1 2 3 4 5  $go build -o my-calc$ ./my-calc Hello Cobra CLI $./my-calc add add called  We know that the RUN function takes the user string slice as an argument, so to support adding numbers, we first need to convert the string to int type and return the calculation result. Add a function named intAdd to the cmd/add.go file, defined as follows   1 2 3 4 5 6 7 8 9 10 11 12 13 14  // cmd/add.go func intAdd(args []string) { var sum int // 循环 args 参数，循环的第一个值为 args 的索引，这里我们不需要，所以用 _ 忽略掉 for _, ival := range args { // 将 string 转换成 int 类型 temp, err := strconv.Atoi(ival) if err != nil { panic(err) } sum = sum + temp } fmt.Printf("Addition of numbers %s is %d\n", args, sum) }  Then, in the addCmd variable, update the RUN function to remove the default print message and call the addInt function declared above.  1 2 3 4  // addCmd Run: func(cmd *cobra.Command, args []string) { intAdd(args) },  Then rebuild the application by executing the command shown below.  1 2 3 4 5 6  $ go build -o my-calc $./my-calc Hello Cobra CLI # 注意参数之间的空格$ ./my-calc add 1 2 3 Addition of numbers [1 2 3] is 6 

Since the args argument in the RUN function is a string slice, we can pass any number of arguments, but it does have the drawback that it can only compute integers, not decimals. For example, if we perform the following calculation, we will just panic:

 1 2 3 4 5 6  $./my-calc add 1 2 3.5 panic: strconv.Atoi: parsing "3.5": invalid syntax goroutine 1 [running]: my-calc/cmd.intAdd(0xc0000a5890, 0x3, 0x3) ......  Since inside the intAdd function we are only converting strings to int, not float32/64 types, we can add a flag identifier to the addCmd command to help the CLI determine whether it is an int calculation or a float calculation. Inside the init function in the cmd/add.go file, we create a local identifier of type Bool, named float, abbreviated to f, with a default value of false. this default value is very important, meaning that the value of the flag identifier will be false even if it is not called on the command line.  1 2 3 4 5  // cmd/add.go func init() { rootCmd.AddCommand(addCmd) addCmd.Flags().BoolP("float", "f", false, "Add Floating Numbers") }  Then create a floatAdd function.   1 2 3 4 5 6 7 8 9 10 11 12  func floatAdd(args []string) { var sum float64 for _, fval := range args { // 将字符串转换成 float64 类型 temp, err := strconv.ParseFloat(fval, 64) if err != nil { panic(err) } sum = sum + temp } fmt.Printf("Sum of floating numbers %s is %f\n", args, sum) }  This function is almost identical to the intAdd function above, except that it converts a string to float64. Then in the RUN function of addCmd, we determine whether intAdd or floatAdd should be called based on the passed identifier, and if the -float or -f flags are passed, the floatAdd function will be called.   1 2 3 4 5 6 7 8 9 10 11  // cmd/add.go // addCmd Run: func(cmd *cobra.Command, args []string) { // 获取 float 标识符的值，默认为 false fstatus, _ := cmd.Flags().GetBool("float") if fstatus { // 如果为 true，则调用 floatAdd 函数 floatAdd(args) } else { intAdd(args) } },  Now recompile the build CLI application and execute it as follows.  1 2 3 4 5 6 7  $ go build -o my-calc $./my-calc add 1 2 3 Addition of numbers [1 2 3] is 6$ ./my-calc add 1 2 3.5 -f Sum of floating numbers [1 2 3.5] is 6.500000 $./my-calc add 1 2 3.5 --float Sum of floating numbers [1 2 3.5] is 6.500000  Then we extend it by adding some subcommands to addCmd. ### Adding even numbers Also add a command named even to the root of the project with the following command.  1 2  $ cobra add even even created at /Users/ych/devs/workspace/youdianzhishi/course/my-calc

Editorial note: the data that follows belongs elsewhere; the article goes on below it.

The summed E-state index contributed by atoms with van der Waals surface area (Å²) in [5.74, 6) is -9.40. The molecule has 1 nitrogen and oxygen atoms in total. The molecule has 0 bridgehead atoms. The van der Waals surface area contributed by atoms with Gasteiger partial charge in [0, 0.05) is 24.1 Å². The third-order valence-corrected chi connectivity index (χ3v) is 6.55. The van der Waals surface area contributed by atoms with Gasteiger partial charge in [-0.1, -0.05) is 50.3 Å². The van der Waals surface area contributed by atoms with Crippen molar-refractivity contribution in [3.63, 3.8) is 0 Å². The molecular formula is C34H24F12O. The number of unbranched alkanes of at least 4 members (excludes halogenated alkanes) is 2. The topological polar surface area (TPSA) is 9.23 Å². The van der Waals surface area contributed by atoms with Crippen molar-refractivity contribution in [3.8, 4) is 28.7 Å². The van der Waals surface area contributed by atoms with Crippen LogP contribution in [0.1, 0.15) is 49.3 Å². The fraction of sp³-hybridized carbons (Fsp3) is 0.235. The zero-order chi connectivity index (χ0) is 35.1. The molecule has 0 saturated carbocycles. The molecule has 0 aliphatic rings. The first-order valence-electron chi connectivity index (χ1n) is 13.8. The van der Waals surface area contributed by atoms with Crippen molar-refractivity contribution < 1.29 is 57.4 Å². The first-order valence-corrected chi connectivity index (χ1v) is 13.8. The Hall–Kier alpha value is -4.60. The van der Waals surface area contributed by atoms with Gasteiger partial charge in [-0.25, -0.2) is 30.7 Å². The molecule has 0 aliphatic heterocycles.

As above, a new file named even.go will be added under the root directory. Modify the init function in this file, and change rootCmd to addCmd, since we are adding a subcommand for addCmd:

 1 2 3 4  // cmd/even.go func init() { addCmd.AddCommand(evenCmd) } 

Then update the RUN function of the evenCmd structure parameter:

  1 2 3 4 5 6 7 8 9 10 11  // cmd/even.go Run: func(cmd *cobra.Command, args []string) { var evenSum int for _, ival := range args { temp, _ := strconv.Atoi(ival) if temp%2 == 0 { evenSum = evenSum + temp } } fmt.Printf("The even addition of %s is %d\n", args, evenSum) }, 

First convert the string to an integer, then determine if it is even before adding it up. Then recompile and build the application:

 1 2 3  $go build -o my-calc$ ./my-calc add even 1 2 3 4 5 6 The even addition of [1 2 3 4 5 6] is 12 

my-calc is our root command, add is a subcommand of rootCmd, and even is a subcommand of addCmd, so call it in the same way as above. You can add another subcommand for adding odd numbers in the same way.

Here we have created a simple CLI application in Golang using Cobra. This article is relatively simple, but it’s a good way to get started learning the basics of Cobra, and we can try to add some more complex use cases later.